Shinobi 3DS Hands-On Preview -- Adventures of a Palm-Sized NinjaBy Nikole Zivalich - Posted May 27, 2011
Shinobi has been a staple Sega game since the 1980s. The ninja series has graced many platforms from the arcade, Sega Master System, to the PlayStation 2. While Shinobi games have had a wide presence on Sega consoles in the past, the lack of next-gen Sega hardware means Shinobi games have appeared for other platforms. This trend continues thanks to Nintendo's latest platform and Sega's latest installment in the series, Shinobi on 3DS.
Shinobi focuses on being stealthy, on keeping secrets, and it turns out Sega took notice. They've been hard at work on the next Shinobi installment for a long time, and we never suspected it. Sega can keep a secret, because the game is near completion with a projected release date of late September.
I had a chance to play the first level of Shinobi at a recent Sega preview event. The first level acts as a tutorial, and I was playing an early build, so it wasn't as polished as the finished project will be. Also absent from the demo were the cutscenes, which were described as cinematic and anime style. They are still being hand-drawn in Japan.
The level starts out with Shinobi and an old man with a long white beard sitting in a room with wooden walls. He tells me I must go out and fight. Never one to disrespect old men (with the exception of Steve Johnson), I was on my way. I left the room and ventured out into what looked like a burning city in feudal Japan. The sky was orange and red while the trees and buildings in the background were black. The game wasn't “in your face” 3D. It felt more like there were layers separating the foreground from the background, and there was a great distance in between the two.
Within a few steps, I was being attacked by enemy ninjas. There wasn't much back story as to why I was being attacked, but when someone throws knives at me I like to throw knives back. There was an assortment of enemies, all hooded or with hats. Their attacks ranged from throwing kunai knives and spears to attacking with their fists.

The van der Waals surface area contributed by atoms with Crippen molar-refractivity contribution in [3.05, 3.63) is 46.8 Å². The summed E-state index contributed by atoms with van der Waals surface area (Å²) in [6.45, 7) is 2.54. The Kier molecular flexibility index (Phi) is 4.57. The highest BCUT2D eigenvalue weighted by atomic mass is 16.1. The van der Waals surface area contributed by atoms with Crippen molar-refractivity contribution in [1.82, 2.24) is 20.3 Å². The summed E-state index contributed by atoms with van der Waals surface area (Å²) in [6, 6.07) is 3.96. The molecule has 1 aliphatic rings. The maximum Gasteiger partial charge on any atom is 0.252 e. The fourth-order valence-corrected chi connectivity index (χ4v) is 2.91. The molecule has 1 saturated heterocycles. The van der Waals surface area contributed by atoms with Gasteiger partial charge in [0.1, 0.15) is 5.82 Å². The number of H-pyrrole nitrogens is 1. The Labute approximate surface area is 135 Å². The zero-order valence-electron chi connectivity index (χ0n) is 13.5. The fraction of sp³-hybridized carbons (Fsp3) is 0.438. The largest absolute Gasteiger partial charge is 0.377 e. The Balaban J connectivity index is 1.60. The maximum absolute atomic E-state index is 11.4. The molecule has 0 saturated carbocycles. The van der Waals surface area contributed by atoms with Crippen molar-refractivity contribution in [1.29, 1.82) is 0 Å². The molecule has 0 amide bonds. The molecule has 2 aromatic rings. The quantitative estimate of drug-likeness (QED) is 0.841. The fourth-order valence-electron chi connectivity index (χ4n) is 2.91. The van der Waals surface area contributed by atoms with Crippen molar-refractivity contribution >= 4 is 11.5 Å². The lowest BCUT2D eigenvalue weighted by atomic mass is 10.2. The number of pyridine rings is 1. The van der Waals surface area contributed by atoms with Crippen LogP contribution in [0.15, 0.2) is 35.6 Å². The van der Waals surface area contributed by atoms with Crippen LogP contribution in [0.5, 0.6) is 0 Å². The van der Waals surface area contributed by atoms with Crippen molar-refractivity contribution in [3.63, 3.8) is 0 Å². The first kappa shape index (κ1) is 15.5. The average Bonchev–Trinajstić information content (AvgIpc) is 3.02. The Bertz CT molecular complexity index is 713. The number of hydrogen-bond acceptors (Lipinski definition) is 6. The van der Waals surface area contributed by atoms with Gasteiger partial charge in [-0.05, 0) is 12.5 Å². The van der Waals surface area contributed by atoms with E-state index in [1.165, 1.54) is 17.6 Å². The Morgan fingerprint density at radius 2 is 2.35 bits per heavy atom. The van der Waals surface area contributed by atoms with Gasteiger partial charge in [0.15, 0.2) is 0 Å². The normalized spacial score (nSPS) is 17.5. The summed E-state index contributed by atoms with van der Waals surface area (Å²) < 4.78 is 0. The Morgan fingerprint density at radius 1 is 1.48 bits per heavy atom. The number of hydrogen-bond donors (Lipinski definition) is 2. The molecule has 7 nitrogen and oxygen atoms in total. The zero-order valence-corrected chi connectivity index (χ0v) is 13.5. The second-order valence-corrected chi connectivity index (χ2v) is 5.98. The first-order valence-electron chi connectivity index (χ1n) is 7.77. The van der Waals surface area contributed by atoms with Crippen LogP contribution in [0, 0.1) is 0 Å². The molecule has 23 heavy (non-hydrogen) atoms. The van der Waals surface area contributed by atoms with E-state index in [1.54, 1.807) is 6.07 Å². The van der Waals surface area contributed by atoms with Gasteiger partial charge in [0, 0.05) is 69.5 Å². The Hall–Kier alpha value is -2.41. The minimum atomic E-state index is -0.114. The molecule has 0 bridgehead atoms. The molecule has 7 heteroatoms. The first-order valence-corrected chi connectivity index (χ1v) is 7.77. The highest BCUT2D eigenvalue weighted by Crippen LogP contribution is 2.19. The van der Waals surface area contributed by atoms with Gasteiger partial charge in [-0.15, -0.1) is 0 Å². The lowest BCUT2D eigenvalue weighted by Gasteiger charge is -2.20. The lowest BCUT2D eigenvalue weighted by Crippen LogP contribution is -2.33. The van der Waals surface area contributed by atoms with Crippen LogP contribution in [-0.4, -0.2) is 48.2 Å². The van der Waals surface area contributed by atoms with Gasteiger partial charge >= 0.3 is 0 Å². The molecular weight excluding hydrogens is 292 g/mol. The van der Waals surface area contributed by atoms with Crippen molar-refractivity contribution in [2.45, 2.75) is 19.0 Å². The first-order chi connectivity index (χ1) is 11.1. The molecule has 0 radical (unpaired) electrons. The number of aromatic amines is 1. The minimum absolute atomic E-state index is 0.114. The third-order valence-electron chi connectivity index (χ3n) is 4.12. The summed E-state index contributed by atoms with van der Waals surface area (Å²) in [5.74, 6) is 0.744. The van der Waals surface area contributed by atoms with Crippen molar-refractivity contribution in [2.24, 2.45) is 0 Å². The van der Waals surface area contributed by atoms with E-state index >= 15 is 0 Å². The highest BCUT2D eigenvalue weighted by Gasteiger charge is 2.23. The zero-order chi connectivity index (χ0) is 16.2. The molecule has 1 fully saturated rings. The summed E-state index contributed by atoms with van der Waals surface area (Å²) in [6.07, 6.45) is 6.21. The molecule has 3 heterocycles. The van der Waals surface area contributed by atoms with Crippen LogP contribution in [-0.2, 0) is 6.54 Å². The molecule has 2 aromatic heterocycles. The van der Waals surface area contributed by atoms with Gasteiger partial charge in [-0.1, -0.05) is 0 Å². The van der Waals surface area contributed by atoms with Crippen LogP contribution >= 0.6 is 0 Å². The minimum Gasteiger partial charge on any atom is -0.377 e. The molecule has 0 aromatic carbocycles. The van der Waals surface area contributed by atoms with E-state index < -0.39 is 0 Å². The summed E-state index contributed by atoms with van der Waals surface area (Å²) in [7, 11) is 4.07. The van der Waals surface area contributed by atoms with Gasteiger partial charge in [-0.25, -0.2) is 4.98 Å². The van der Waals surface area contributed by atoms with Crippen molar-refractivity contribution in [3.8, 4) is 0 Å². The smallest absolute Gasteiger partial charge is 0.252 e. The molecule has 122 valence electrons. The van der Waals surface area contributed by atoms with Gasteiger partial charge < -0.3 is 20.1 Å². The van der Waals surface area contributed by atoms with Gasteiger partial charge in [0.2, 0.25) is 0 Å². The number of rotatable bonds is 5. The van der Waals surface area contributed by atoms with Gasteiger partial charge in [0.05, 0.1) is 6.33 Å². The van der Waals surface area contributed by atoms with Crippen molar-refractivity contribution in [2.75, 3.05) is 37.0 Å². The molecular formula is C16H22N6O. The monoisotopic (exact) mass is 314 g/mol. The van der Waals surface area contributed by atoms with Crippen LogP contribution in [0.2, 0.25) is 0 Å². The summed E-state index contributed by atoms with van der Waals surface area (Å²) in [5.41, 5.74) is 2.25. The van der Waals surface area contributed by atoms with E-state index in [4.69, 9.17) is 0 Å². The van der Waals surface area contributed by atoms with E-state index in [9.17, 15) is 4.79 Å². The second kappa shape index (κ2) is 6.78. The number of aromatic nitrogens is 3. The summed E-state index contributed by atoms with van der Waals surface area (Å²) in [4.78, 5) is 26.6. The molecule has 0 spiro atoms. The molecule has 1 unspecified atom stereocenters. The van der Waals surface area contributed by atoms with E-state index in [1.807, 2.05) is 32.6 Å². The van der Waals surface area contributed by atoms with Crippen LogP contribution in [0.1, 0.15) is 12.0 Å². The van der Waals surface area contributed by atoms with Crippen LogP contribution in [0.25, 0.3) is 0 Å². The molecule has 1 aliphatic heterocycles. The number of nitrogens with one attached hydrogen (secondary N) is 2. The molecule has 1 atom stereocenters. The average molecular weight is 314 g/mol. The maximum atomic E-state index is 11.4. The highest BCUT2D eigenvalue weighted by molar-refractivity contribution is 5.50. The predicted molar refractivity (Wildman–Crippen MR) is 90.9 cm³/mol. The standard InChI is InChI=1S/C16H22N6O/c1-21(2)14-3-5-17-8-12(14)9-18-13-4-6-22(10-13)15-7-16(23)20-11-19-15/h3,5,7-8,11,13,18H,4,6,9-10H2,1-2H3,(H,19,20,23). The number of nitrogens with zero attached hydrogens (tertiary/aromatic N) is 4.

My own attacks were equally varied. The controls were simple enough: B - jump, Y - katana, A - kunai, X - chain, R - parry/block/repel, L - magic. Parry attacks were the most important to understand. You couldn't just push the button and defend; timing was key. If it was properly timed, I could repel knives, spears, and punches. Magic expels a wave of power, knocking out foes.
The city I was in was somewhat of an enemy too. There was fire I had to jump over and spikes that often required skilled wall-jumps to pass. Well placed jumps were pivotal to progressing through vertical parts of the level. Shinobi ran at a fairy good speed. I never felt like I was moving too slow, but it was annoying to not be able to run faster if I wanted too, like in areas with few enemies.
In between cutscene holders and deaths (yes, there were a few), Shinobi loading screens appeared. Instead of just waiting, starring at a blank screen, Sega has added Shinobi-centered facts, hints, and tips. Some were helpful, and others were like, "Ninjas don't eat pizza." The more you know, right?
The tutorial I played wasn't easy; it wasn't super challenging either. I think it should be noted that Shinobi won't be casual-ed down for the 3DS audience. There will be helpful hints for new players, but this game was designed to reflect the Shinobi games from the Genesis era, so don’t expect a watered-down version of the series. Shinobi on 3DS hopes to be the real deal.
The game will be modernized with achievements from combat and support for the 3DS' StreetPass. Official details for StreetPass haven't been announced, but the game's developers assured me there would be a "physical reward" for utilizing StreetPass. Perhaps in-game items. You'll also get to record your playthroughs and share them with others.
Shinobi will most likely be rated T for Teen and is set for a late September launch.